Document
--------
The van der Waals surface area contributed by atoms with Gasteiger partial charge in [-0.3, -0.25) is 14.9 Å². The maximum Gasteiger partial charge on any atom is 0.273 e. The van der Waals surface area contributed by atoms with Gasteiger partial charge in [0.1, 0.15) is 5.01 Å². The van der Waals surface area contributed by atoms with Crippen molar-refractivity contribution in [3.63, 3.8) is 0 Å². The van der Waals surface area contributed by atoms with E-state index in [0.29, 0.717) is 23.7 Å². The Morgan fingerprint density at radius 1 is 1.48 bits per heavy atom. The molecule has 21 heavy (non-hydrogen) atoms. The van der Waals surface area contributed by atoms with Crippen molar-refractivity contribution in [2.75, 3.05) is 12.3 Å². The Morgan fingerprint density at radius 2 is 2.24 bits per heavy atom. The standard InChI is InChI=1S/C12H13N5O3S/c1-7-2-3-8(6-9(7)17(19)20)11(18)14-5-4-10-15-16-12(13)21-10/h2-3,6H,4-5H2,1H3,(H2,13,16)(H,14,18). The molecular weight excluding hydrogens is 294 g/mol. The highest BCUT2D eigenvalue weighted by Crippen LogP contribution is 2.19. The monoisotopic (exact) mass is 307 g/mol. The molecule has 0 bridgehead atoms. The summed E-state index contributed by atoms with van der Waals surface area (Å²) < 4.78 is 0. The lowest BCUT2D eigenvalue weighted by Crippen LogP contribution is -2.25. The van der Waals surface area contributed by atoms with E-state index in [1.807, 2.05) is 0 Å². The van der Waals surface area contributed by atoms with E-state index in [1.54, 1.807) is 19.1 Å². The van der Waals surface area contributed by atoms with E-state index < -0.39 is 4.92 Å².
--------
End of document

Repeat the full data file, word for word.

The van der Waals surface area contributed by atoms with Gasteiger partial charge in [-0.3, -0.25) is 14.9 Å². The maximum Gasteiger partial charge on any atom is 0.273 e. The van der Waals surface area contributed by atoms with Gasteiger partial charge in [0.1, 0.15) is 5.01 Å². The van der Waals surface area contributed by atoms with Crippen molar-refractivity contribution in [3.63, 3.8) is 0 Å². The van der Waals surface area contributed by atoms with E-state index in [0.29, 0.717) is 23.7 Å². The Morgan fingerprint density at radius 1 is 1.48 bits per heavy atom. The molecule has 21 heavy (non-hydrogen) atoms. The van der Waals surface area contributed by atoms with Crippen molar-refractivity contribution in [2.75, 3.05) is 12.3 Å². The Morgan fingerprint density at radius 2 is 2.24 bits per heavy atom. The standard InChI is InChI=1S/C12H13N5O3S/c1-7-2-3-8(6-9(7)17(19)20)11(18)14-5-4-10-15-16-12(13)21-10/h2-3,6H,4-5H2,1H3,(H2,13,16)(H,14,18). The molecular weight excluding hydrogens is 294 g/mol. The highest BCUT2D eigenvalue weighted by Crippen LogP contribution is 2.19. The monoisotopic (exact) mass is 307 g/mol. The molecule has 0 bridgehead atoms. The summed E-state index contributed by atoms with van der Waals surface area (Å²) < 4.78 is 0. The lowest BCUT2D eigenvalue weighted by Crippen LogP contribution is -2.25. The van der Waals surface area contributed by atoms with E-state index in [1.807, 2.05) is 0 Å². The van der Waals surface area contributed by atoms with E-state index in [1.54, 1.807) is 19.1 Å². The van der Waals surface area contributed by atoms with E-state index < -0.39 is 4.92 Å².